Advocates of maintaining the North Fork Flathead River’s wild-and-scenic character celebrated a victory this month when the Flathead National Forest and Vital Ground Foundation brokered a deal to conserve 10 acres of open space and wildlife habitat in the shadow of Glacier National Park, where development pressure runs high.
Utilizing the federal Land and Water Conservation Fund (LWCF), the conservation acquisition, dubbed the “Glacier Gateway” project, maintains public access to one of the national park system’s crown jewels while protecting an important habitat corridor for grizzly bears, elk, wolverine and numerous other wildlife species, according to Flathead National Forest officials who helped negotiate the deal.
“We are fortunate to have partnered with Vital Ground on this conservation acquisition in an area of such high ecological importance,” Rob Davies, head of the Flathead National Forest’s Hungry Horse and Glacier View District, said. “It is a privilege to be able to manage this land for wildlife benefit, Wild and Scenic River values, and public use for generations to come.”
The 10-acre postage stamp of land running between the village of Polebridge and the park’s entrance station about a mile away was privately owned, bordering federal lands on multiple sides. Primary support for the project was derived from LWCF, a national program that dedicates royalty fees from offshore drilling to community conservation efforts, ranging from municipal parks to fishing access sites, as well as sprawling land conservation easements. Last year, the fund received bipartisan support and permanent funding from Congress as part of the Great American Outdoors Act.
A land trust based in western Montana, Vital Ground provided administrative and financial support for the Forest Service’s purchase, marking the latest habitat conservation project the nonprofit has completed in the North Fork in recent years.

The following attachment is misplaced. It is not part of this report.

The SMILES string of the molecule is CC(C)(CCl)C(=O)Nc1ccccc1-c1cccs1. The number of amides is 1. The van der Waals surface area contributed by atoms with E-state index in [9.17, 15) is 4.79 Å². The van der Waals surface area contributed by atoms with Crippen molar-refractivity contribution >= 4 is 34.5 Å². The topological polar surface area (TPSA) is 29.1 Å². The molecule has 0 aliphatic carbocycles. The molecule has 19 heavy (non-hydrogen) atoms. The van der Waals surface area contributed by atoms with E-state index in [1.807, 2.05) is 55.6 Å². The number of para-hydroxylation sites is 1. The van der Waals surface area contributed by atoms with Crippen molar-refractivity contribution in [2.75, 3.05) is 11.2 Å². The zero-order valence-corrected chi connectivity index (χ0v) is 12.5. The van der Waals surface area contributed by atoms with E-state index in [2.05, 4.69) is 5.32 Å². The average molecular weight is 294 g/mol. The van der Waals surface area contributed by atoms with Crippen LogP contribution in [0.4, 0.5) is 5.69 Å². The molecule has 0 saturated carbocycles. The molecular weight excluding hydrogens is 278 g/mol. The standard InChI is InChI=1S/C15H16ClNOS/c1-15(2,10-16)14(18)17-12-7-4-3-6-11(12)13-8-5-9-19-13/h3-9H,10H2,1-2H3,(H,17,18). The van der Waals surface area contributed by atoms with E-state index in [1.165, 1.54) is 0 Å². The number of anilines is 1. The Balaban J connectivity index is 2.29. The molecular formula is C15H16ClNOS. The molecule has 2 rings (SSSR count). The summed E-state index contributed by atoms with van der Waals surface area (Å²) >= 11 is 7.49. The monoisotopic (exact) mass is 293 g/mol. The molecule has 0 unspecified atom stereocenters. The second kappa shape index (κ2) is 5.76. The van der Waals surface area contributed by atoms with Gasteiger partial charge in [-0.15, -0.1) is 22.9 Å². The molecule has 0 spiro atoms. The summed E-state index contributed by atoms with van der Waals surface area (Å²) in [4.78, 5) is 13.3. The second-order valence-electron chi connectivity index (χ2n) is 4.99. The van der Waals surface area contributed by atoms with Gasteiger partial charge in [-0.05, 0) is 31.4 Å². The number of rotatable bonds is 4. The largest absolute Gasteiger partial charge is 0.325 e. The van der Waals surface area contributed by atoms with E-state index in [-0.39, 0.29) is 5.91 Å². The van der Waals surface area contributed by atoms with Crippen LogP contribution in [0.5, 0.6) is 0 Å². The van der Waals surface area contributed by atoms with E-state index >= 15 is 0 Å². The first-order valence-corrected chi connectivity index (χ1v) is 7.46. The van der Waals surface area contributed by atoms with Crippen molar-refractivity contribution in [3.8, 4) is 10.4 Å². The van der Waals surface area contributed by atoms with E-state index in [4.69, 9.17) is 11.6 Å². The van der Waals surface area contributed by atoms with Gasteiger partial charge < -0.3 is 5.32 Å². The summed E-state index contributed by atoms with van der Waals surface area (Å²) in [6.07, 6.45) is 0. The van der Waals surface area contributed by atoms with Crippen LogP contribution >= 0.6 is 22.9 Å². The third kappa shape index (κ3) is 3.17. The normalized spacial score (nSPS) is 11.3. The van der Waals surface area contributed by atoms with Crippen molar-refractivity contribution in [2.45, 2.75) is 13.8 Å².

Ryan Lutey, executive director of Vital Ground, said a campground and RV park had been among the proposals in the project area, which he said would be detrimental to fish and wildlife habitat while also obstructing the viewshed for visitors and residents.
The overarching goal of the land purchase, program officials said, is to help limit subdivision and dense development in a popular tourist area that also serves as a crucial habitat corridor between Glacier’s Livingston Range and the Whitefish Mountains to the west.
The most recent deal is part of Vital Ground’s “One Landscape Initiative,” which identifies and conserves key habitat linkages on private lands throughout the Northern Rockies region, helping to reconnect fragmented populations of grizzly bears and other wildlife.
Forming the western edge of Glacier National Park, the North Fork Flathead River is a recreation destination as well as a crossroads of wildlife habitat and rarefied ecosystems. More than 3 million visitors traveled to Glacier in 2019, many of them passing through the Polebridge area to hike, float, fish or view wildlife in and around the North Fork Flathead River Valley.
Beyond tourism pressure, Montana’s booming housing market poses an additional risk to open space and wildlife habitat, but land conservation projects like Glacier Gateway and waterway protections for the North Fork — such as its National Wild and Scenic designation and the North Fork Watershed Protection Act of 2014 — are helping maintain the area’s wild character.
“This is an outstanding opportunity for collaborative conservation that benefits both people and wildlife,” said Mitch Doherty, Vital Ground’s conservation manager. “With the support of the Flathead National Forest we are bringing more LWCF dollars to Montana to support a growing need for improved public land access and conservation of key wildlife habitat in the North Fork Valley.”
Additional support for the Glacier Gateway project came from Tourism Cares and numerous other individual donors, Doherty said.
Will Hammerquist, owner of the Polebridge Mercantile and a fierce advocate of protecting the region’s natural character, said the conservation acquisition preserves a unique entrance to the park that has experienced a dramatic surge in popularity and use.
“It’s a nice addition between the Merc and the historic district and ranger station, where we have seen development pressure ramp up,” Hammerquist said. “This is a good example of some of the smaller projects LWCF can help fund, and what the program can do to improve the quality of life of regular community members.”
Stay Connected with the Daily Roundup.
Sign up for our newsletter and get the best of the Beacon delivered every day to your inbox.